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Plagiarism & Academic Integrity: Types of Academic Dishonesty

Types of Academic Dishonesty

There are many types of academic dishonesty - some are obvious, while some are less obvious.

 

We will discuss each of these types of academic dishonesty in more detail below. Plagiarism is the most common type of academic dishonesty, and also the easiest type to commit on accident! See the plagiarism page for more info about what plagiarism is and how to avoid it in your work.

Cheating

Cheating is taking or giving any information or material which will be used to determine academic credit.

  Examples of cheating include:

  • Copying from another student's test or homework.
  • Allowing another student to copy from your test or homework.
  • Using materials such as textbooks, notes, or formula lists during a test without the professor's permission.
  • Collaborating on an in-class or take-home test without the professor's permission.
  • Having someone else write or plan a paper for you.

Bribery

 Bribery takes on two forms:

  1. Bribing someone for an academic advantage, or accepting such a bribe (i.e. a student offers a professor money, goods, or services in exchange for a passing grade, or a professor accepts this bribe).
  2. Using an academic advantage as a bribe (i.e. a professor offers a student a passing grade in exchange for money, goods, or services, or a student accepts this bribe).

Misrepresentation

Misrepresentation is any act or omission that is intented to deceive an instructor for academic advantage. Misrepresentation includes lying to an instructor in an attempt to increase your grade, or lying to an instructor when confronted with allegations of academic dishonesty.

Conspiracy

Conspiracy means working together with one or more persons to commit or attempt to commit academic dishonesty.

Fabrication

Fabrication is the use of invented or misrepresentative information. Fabrication most often occurs in the sciences, when students create or alter experimental data. Listing a source in your works cited that you did not actually use in your research is also fabrication.

Collusion

Collusion is the act of two or more students working together on an individual assignment.

Duplicate Submission

A duplicate submission means a student submits the same paper for two different classes. If a student submits the same paper for two different classes within the same semester, the student must have the permission of both instructors. If a student submits the same paper for two different classes in different semesters, the student must have the permission of their current instructor.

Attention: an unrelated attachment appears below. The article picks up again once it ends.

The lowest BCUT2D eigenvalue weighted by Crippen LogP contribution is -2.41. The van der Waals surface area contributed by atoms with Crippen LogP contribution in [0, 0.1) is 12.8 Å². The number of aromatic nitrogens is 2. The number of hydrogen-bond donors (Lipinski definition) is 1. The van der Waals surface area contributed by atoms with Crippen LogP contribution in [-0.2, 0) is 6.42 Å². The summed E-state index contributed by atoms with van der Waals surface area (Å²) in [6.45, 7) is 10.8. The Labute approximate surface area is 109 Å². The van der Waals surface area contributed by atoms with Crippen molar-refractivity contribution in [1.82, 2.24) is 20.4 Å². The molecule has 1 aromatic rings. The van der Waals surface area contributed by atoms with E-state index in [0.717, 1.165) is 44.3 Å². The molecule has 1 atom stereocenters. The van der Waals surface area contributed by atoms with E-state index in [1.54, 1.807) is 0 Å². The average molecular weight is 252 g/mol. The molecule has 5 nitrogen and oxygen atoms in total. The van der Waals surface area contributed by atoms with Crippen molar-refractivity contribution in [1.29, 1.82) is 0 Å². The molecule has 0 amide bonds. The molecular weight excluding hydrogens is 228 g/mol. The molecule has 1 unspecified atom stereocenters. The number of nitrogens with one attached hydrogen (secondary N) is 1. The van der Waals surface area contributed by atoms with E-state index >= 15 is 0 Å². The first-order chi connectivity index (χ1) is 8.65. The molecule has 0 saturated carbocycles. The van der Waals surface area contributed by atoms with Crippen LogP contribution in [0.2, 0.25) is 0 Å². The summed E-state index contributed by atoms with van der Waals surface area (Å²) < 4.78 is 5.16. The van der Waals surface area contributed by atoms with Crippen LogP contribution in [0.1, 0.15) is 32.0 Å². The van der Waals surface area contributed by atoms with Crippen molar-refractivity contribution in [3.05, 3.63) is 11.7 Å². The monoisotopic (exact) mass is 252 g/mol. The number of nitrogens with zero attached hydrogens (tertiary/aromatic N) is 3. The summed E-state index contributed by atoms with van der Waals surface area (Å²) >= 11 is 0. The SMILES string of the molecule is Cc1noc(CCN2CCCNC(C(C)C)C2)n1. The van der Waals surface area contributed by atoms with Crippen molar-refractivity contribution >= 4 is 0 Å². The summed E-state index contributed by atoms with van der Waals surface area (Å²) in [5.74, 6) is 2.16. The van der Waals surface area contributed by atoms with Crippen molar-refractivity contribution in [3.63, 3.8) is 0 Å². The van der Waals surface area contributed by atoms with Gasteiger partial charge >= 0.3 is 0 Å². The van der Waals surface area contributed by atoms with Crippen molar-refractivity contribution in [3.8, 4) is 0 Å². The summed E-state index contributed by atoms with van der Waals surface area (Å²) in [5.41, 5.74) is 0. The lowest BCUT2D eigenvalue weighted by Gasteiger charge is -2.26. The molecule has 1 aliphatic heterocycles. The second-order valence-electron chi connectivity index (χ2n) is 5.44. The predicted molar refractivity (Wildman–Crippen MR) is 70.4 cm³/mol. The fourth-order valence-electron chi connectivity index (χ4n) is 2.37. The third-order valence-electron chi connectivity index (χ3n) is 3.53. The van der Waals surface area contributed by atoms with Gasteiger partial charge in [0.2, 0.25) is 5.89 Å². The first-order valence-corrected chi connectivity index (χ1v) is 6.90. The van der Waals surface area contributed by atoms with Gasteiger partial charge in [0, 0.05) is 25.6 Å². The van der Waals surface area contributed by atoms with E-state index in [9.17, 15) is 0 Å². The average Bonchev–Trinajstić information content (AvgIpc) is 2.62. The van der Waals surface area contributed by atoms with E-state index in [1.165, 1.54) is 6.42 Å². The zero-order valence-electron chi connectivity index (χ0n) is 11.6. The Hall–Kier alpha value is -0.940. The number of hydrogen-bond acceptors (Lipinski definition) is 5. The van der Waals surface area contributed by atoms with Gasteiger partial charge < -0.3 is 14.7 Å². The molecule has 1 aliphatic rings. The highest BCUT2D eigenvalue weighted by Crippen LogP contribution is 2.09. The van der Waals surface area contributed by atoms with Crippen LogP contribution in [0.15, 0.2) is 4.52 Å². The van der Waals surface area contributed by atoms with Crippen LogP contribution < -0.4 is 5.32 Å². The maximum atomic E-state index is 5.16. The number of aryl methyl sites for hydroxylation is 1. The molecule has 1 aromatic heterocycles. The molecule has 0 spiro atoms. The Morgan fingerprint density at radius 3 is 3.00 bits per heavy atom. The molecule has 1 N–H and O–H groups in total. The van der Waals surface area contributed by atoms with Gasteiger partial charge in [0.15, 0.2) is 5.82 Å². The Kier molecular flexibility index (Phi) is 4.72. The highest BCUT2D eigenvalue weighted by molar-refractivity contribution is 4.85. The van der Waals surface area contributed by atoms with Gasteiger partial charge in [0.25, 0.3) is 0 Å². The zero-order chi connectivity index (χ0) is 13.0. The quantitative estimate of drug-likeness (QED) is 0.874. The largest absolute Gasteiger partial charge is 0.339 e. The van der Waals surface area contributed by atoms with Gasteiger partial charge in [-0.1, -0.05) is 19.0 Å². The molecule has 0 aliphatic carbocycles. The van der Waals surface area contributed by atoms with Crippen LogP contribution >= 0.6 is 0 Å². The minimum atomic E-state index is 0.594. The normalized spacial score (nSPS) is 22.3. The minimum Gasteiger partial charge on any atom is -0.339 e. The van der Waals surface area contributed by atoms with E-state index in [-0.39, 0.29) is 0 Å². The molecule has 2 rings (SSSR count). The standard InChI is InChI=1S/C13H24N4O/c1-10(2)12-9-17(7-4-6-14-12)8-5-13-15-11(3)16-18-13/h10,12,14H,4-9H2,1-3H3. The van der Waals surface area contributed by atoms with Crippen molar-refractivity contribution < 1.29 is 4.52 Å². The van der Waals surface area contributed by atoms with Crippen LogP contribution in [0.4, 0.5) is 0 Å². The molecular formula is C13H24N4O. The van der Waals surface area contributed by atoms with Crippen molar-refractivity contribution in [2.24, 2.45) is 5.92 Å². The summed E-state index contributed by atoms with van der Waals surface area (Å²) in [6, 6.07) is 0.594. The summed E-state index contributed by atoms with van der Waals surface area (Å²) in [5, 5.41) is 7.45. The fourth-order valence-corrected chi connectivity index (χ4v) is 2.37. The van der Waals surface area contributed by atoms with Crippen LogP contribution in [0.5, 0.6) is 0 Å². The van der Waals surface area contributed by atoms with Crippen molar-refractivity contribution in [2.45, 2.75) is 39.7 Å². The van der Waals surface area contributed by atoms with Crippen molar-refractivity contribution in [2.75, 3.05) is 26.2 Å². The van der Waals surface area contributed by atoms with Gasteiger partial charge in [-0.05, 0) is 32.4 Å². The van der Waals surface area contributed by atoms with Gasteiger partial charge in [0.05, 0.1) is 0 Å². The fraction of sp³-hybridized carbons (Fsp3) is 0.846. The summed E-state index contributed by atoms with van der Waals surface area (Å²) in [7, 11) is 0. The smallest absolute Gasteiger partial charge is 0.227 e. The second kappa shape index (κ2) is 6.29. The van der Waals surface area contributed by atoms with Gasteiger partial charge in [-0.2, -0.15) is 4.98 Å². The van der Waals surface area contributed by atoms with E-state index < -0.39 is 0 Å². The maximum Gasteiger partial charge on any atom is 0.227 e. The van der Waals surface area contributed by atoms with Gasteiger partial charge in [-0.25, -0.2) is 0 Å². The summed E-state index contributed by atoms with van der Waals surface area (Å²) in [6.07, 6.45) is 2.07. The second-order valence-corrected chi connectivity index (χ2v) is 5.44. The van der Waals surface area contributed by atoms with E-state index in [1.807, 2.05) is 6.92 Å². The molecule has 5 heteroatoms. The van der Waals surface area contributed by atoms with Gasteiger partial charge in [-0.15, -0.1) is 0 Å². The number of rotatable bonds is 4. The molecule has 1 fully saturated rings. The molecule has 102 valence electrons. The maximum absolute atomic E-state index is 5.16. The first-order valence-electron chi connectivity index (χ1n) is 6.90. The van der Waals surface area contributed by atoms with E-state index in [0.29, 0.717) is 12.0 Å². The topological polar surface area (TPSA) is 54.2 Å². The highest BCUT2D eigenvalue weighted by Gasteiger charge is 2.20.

Academic Misconduct

Academic misconduct is the violation of college policies by tampering with grades or by obtaining and/or distributing any part of a test or assignment. For example:

  1. Obtaining a copy of a test before the test is admisistered.
  2. Distributing, either for money or for free, a test before it is administered.
  3. Encouraging others to obtain a copy of a test before the test is administered.
  4. Changing grades in a gradebook, on a computer, or on an assignment.
  5. Continuing to work on a test after time is called.

Improper Computer/Calculator Use

Improper computer/calculator use includes:

  1. Unauthorized use of computer or calculator programs.
  2. Selling or giving away information stored on a computer or calculator which will be submitted for a grade.
  3. Sharing test or assignment answers on a calculator or computer.

Improper Online, TeleWeb, and Blended Course Use

Improper online, teleweb, and blended course use includes:

  1. Accepting or providing outside help on online assignments or tests.
  2. Obtaining test materials or questions before the test is administered.

Disruptive Behavior

Disruptive behavior is any behavior that interfers with the teaching/learning process. Disruptive bahavior includes:

  • Disrespecting a professor or another student, in class or online.
  • Talking, texting, or viewing material unrelated to the course during a lecture.
  • Failing to silence your cell phone during class.
  • Posting inappropriate material or material unrealted to the course on discussion boards.

Jenica Ibarra

Jenica Ibarra - SPC's picture
Jenica Ibarra - SPC
Contact:
Reference & Instruction Librarian

Clearwater Campus

2465 Drew St. LI 114

Clearwater, FL 33765

(727) 791-2771

ibarra.jenica@spcollege.edu

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